The third Underworld movie, Rise of the Lycans proved to me that writer Danny McBride was commited to this story. He further established the story by doing his version of a period piece, moving the setting back into the dark ages to show how the current feud between Vampires and Lycans (werewolves) came to be. An interesting note was that the protagonist of the first to movies, Kate Beckinsale's Selene, wasn't present at all. This said to me that the writer wanted to take the time to add another dimension, and validity to the story we had already seen. This installment also proved that it wasn't necessary to wrap the series in the same clothes it had on in the past two movies to be successful. After The Matrix, a number of gun-toting, leather-clad action movies came out that I felt lacked substance. Rise of the Lycans totally changed the game by taking us out of the comfort zone, adding new perspectives on older characters, and made the world that we were introduced to ever so much more vast. Underworld: Awakening took all that was done to grow that world, and marginalized it.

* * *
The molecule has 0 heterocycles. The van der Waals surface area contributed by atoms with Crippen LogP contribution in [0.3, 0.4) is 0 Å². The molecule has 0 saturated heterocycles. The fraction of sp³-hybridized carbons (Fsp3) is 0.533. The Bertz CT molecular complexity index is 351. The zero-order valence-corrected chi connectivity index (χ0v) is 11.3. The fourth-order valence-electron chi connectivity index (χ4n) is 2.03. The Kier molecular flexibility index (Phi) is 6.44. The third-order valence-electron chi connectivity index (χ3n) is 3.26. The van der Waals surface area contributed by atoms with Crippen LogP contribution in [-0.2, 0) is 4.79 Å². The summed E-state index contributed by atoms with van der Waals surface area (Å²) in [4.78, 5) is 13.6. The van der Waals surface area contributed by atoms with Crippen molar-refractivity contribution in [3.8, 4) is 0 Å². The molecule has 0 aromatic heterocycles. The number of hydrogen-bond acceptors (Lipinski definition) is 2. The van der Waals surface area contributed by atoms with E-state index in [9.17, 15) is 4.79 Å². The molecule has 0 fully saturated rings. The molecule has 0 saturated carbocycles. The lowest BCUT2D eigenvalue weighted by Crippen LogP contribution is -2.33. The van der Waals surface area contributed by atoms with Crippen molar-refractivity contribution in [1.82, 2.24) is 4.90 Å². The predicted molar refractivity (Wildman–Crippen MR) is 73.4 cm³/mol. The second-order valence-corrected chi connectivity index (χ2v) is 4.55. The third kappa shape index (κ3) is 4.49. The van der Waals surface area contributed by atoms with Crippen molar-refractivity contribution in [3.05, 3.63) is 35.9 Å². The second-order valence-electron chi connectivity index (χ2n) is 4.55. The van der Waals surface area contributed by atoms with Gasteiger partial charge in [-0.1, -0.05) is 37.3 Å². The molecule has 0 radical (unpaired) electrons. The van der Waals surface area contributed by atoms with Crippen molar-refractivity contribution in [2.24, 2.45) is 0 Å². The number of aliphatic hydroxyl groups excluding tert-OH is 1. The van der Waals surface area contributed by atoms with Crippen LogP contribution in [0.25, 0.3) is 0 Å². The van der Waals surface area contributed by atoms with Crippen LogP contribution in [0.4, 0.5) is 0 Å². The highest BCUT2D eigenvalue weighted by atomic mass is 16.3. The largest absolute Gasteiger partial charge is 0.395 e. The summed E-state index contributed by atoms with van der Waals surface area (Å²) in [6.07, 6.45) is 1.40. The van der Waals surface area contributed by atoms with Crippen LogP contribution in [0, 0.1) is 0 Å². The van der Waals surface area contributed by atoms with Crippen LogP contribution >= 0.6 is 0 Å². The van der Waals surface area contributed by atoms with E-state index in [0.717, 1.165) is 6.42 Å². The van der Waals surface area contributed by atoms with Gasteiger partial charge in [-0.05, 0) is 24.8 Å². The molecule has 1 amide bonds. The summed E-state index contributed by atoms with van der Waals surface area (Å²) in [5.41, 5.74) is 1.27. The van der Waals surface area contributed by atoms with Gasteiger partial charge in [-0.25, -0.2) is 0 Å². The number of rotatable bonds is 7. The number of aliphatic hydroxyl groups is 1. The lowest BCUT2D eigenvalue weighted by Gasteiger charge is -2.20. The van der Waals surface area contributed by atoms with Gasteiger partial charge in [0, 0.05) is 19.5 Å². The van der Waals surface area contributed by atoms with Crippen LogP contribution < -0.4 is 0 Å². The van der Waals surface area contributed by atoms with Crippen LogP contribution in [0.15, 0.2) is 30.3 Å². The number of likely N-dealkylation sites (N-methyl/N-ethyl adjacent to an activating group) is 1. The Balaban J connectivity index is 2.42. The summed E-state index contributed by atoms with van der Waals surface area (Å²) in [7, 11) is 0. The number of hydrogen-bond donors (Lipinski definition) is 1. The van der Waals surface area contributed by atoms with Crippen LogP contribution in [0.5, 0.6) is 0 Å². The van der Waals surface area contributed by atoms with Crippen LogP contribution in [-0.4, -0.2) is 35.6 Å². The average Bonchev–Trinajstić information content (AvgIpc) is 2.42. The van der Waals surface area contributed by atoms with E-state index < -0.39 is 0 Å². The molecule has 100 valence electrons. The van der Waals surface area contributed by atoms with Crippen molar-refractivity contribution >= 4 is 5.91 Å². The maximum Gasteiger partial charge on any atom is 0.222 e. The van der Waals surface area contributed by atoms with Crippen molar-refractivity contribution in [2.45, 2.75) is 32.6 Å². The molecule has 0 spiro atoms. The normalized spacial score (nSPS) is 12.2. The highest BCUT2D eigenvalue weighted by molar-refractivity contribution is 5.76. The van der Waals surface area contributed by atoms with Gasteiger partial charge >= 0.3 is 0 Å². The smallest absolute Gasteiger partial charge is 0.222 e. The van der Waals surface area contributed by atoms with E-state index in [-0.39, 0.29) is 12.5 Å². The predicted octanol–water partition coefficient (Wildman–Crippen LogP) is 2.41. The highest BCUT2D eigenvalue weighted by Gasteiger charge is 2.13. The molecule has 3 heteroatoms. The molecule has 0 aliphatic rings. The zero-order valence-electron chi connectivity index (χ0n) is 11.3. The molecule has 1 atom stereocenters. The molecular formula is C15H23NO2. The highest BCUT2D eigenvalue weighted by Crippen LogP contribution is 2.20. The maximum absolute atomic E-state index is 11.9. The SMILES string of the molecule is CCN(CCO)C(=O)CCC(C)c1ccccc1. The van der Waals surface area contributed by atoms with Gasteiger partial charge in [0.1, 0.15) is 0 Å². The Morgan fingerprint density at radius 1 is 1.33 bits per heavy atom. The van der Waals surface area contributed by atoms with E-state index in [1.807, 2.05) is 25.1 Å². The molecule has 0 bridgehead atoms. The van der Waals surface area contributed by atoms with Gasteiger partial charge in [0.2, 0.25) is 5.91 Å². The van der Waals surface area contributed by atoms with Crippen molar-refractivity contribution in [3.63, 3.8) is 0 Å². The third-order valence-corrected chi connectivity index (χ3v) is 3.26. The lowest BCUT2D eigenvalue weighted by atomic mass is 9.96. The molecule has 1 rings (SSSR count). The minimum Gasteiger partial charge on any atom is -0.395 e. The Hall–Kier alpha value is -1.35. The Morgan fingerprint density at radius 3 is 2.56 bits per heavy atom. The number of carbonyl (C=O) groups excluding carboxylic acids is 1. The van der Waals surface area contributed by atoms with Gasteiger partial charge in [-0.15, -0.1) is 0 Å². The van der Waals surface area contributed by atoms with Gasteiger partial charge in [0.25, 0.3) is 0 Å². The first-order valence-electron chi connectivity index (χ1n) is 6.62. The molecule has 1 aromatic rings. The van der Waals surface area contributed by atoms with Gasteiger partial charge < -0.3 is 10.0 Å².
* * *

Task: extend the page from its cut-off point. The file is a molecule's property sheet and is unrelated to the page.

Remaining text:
This was the color palette for the entire movie.When I first saw the trailer for Underworld: Awakening, I was hopeful. The series had been going well so far, and this one was going to open up the war to humans some more. Unfortunately, I found that Awakening took a turn for the worse. Instead of utilizing the deep mythos of the past, and the hierarchical structure that the Vampires had before, it focused on more leather and more shooting, but without any real purpose. In a barely-there introduction that took about 40 seconds to bring new viewers up to speed, one of the main characters is seen for possibly half a minute, and never heard from again. Cut to twelve years later, and our heroine wakes up to a world that she's a stranger to.